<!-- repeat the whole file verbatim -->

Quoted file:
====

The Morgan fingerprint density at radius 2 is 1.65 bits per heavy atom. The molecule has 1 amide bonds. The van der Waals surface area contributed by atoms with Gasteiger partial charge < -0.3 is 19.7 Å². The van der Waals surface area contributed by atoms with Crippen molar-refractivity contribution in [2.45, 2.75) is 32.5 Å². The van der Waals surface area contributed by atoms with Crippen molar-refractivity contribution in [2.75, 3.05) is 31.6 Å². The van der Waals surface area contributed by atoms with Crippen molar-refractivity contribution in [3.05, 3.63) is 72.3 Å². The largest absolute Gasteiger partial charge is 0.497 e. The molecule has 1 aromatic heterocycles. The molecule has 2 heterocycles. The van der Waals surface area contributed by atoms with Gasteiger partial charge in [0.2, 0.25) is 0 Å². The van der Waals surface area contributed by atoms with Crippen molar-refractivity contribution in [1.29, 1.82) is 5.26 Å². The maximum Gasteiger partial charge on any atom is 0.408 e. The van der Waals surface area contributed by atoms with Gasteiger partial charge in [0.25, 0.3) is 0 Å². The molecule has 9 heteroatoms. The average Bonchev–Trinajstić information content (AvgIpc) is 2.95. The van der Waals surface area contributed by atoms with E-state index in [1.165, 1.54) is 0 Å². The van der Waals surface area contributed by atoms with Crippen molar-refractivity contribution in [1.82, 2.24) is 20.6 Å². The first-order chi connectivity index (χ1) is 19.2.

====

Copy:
The Morgan fingerprint density at radius 2 is 1.65 bits per heavy atom. The molecule has 1 amide bonds. The van der Waals surface area contributed by atoms with Gasteiger partial charge < -0.3 is 19.7 Å². The van der Waals surface area contributed by atoms with Crippen molar-refractivity contribution in [2.45, 2.75) is 32.5 Å². The van der Waals surface area contributed by atoms with Crippen molar-refractivity contribution in [2.75, 3.05) is 31.6 Å². The van der Waals surface area contributed by atoms with Crippen molar-refractivity contribution in [3.05, 3.63) is 72.3 Å². The largest absolute Gasteiger partial charge is 0.497 e. The molecule has 1 aromatic heterocycles. The molecule has 2 heterocycles. The van der Waals surface area contributed by atoms with Gasteiger partial charge in [0.2, 0.25) is 0 Å². The van der Waals surface area contributed by atoms with Crippen molar-refractivity contribution in [1.29, 1.82) is 5.26 Å². The maximum Gasteiger partial charge on any atom is 0.408 e. The van der Waals surface area contributed by atoms with Gasteiger partial charge in [0.25, 0.3) is 0 Å². The molecule has 9 heteroatoms. The average Bonchev–Trinajstić information content (AvgIpc) is 2.95. The van der Waals surface area contributed by atoms with E-state index in [1.165, 1.54) is 0 Å². The van der Waals surface area contributed by atoms with Crippen molar-refractivity contribution in [1.82, 2.24) is 20.6 Å². The first-order chi connectivity index (χ1) is 19.2.